Challenging questions and ethical obligations: the ethics of everyday practice > 21 January 2015

Diane Gow


For students in healthcare practice placements, raising concerns about sub optimal or unethical care presents its own particular challenges. There are powerful motivational forces in effect that can mitigate against acting on this duty.

Additionally a student’s involvement in a serious adverse event can have a profound personal impact. Firstly, by the incident itself, and secondly by the manner in which the incident is managed
In this session Diane explores an innovative support service that was created for students within the Faculty of Health Sciences in an effort to contribute to the issues of promoting safety and quality of care ( the service was cited in the Clywyd Report[1] as an example of excellence in practice, and described as ‘Outstanding’ by the NMC.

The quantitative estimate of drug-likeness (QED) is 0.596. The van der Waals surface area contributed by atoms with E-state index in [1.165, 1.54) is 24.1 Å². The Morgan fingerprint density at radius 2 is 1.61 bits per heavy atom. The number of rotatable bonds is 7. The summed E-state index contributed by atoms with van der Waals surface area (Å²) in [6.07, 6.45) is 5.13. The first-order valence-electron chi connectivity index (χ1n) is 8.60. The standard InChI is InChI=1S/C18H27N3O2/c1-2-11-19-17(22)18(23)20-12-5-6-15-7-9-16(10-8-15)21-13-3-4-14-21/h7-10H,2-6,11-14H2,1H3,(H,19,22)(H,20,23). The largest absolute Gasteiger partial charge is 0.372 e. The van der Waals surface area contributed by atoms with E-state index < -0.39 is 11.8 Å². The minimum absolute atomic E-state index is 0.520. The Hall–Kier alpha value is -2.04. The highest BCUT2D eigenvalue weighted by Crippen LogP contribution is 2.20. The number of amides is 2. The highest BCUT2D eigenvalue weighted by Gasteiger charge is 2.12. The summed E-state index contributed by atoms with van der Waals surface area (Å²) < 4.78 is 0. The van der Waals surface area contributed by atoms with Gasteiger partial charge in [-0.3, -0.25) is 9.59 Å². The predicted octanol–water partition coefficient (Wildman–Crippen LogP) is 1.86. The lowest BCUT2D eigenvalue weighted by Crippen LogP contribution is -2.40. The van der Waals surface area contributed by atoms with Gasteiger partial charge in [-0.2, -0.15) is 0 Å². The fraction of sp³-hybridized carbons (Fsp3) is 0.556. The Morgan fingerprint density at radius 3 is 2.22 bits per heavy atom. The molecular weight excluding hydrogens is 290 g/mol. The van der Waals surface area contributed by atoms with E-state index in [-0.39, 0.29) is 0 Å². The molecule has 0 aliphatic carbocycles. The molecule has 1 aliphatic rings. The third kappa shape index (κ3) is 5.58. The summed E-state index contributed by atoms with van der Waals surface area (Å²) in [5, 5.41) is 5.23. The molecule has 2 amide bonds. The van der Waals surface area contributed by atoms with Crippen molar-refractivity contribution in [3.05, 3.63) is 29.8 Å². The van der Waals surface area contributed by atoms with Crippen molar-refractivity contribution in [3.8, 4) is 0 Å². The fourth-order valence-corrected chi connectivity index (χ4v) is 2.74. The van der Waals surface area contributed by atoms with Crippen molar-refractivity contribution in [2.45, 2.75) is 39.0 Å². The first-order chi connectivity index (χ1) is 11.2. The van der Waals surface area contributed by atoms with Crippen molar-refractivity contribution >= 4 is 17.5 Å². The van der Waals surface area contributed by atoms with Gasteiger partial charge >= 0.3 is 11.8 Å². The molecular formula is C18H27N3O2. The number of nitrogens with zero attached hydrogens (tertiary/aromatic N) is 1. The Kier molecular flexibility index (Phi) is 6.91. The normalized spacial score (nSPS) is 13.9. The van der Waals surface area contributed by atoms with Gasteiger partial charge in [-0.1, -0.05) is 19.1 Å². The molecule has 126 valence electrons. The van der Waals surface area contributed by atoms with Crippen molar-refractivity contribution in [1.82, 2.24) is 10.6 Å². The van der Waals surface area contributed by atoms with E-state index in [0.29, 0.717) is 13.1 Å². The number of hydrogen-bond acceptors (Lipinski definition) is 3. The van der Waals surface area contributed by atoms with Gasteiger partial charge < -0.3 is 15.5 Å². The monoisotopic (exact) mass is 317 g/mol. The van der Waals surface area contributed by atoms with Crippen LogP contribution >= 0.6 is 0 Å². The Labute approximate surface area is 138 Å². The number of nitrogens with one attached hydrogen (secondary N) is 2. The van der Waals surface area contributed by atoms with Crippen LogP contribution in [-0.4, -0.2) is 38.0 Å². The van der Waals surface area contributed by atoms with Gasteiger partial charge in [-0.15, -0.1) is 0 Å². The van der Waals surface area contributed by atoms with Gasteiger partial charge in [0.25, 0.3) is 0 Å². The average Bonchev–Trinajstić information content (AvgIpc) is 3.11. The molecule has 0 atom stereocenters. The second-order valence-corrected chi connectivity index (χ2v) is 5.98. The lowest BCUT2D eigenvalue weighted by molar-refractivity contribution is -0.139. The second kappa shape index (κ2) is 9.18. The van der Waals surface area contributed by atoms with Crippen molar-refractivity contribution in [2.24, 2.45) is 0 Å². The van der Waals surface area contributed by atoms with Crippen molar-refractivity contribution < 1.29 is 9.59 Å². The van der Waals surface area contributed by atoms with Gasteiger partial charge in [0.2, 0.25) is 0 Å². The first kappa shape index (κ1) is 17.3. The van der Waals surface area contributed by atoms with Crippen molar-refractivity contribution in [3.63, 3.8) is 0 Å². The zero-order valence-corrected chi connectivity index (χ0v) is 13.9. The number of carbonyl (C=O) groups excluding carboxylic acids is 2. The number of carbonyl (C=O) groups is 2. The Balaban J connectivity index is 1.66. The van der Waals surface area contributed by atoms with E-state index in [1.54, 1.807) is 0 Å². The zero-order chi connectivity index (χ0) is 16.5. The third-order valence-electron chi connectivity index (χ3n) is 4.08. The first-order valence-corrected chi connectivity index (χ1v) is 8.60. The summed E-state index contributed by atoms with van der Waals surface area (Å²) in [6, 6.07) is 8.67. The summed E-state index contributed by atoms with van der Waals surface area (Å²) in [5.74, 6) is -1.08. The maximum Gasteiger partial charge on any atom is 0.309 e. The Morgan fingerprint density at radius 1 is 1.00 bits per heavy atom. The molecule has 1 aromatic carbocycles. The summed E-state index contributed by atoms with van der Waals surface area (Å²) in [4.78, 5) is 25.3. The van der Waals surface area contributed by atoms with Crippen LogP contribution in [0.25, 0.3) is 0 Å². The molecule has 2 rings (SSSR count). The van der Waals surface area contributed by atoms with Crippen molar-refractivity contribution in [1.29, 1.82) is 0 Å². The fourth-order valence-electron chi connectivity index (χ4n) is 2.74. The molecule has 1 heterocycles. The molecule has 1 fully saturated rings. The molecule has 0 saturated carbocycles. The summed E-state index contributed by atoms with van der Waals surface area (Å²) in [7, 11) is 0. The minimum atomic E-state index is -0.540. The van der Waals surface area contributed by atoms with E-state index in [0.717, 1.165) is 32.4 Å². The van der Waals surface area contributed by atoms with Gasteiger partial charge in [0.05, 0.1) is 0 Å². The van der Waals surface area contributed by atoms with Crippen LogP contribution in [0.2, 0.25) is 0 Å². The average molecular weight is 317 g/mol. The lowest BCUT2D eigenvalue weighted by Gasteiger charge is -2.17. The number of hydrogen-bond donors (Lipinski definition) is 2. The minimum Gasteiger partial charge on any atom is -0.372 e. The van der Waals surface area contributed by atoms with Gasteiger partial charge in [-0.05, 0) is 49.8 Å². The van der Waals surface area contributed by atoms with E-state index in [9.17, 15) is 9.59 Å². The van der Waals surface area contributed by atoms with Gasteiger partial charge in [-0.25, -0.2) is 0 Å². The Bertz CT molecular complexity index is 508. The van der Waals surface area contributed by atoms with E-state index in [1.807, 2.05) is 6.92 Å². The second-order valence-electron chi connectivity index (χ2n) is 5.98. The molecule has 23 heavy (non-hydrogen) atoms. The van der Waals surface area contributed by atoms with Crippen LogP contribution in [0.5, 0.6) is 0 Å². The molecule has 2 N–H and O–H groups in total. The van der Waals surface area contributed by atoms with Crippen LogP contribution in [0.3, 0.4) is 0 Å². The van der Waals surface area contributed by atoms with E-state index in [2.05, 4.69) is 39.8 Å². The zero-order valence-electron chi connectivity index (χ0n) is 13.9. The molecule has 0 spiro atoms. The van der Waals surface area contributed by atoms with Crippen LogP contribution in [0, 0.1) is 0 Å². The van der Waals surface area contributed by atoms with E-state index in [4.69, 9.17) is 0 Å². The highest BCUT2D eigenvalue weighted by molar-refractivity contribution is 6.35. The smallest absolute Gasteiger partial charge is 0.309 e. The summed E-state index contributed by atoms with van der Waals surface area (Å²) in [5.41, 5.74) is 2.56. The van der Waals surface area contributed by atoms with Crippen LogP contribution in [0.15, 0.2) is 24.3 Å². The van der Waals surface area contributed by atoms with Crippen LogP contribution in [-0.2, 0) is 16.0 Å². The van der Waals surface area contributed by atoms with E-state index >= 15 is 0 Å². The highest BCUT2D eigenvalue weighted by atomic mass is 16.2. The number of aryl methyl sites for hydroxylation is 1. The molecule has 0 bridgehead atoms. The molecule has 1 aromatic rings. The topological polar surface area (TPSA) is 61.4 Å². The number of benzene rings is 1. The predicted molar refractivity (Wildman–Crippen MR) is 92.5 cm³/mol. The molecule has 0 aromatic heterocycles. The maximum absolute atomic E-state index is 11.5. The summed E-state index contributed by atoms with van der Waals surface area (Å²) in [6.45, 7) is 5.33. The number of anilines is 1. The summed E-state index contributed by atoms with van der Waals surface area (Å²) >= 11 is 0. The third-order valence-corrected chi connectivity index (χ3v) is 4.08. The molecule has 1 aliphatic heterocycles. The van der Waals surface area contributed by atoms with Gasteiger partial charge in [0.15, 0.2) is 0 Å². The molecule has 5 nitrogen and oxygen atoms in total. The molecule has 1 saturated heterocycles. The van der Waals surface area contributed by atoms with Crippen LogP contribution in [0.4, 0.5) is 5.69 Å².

Through an analysis of cases, the potential for developing personal moral resilience will be explored


[1] A Review of the NHS Hospitals Complaints System: Putting Patients Back in the Picture. Final report

Right Honourable Ann Clwyd MP and Professor Tricia Hart ( 2013).



Diane is a lecturer in the Faculty of Health Sciences, University of Southampton. She is also the Faculty Lead for Supporting Students who are involved in Incidents in Practice. Following a career in nursing, she has gone on to specialise in Medical Law and Ethics and leads on the delivery of curricular content relating to medical law, human error, and patient safety across a range of undergraduate and post graduate programmes. In 2007 she developed a support service for students who wish to raise concerns arising in practice, or who have been directly involved with an adverse event. The service was cited as ‘outstanding’ by the NMC and recommended for dissemination nationally. It also featured in the 2013 Government Review of NHS Hospital Complaints as an example of excellence.


Return to speakers home page

  • Ethics Southampton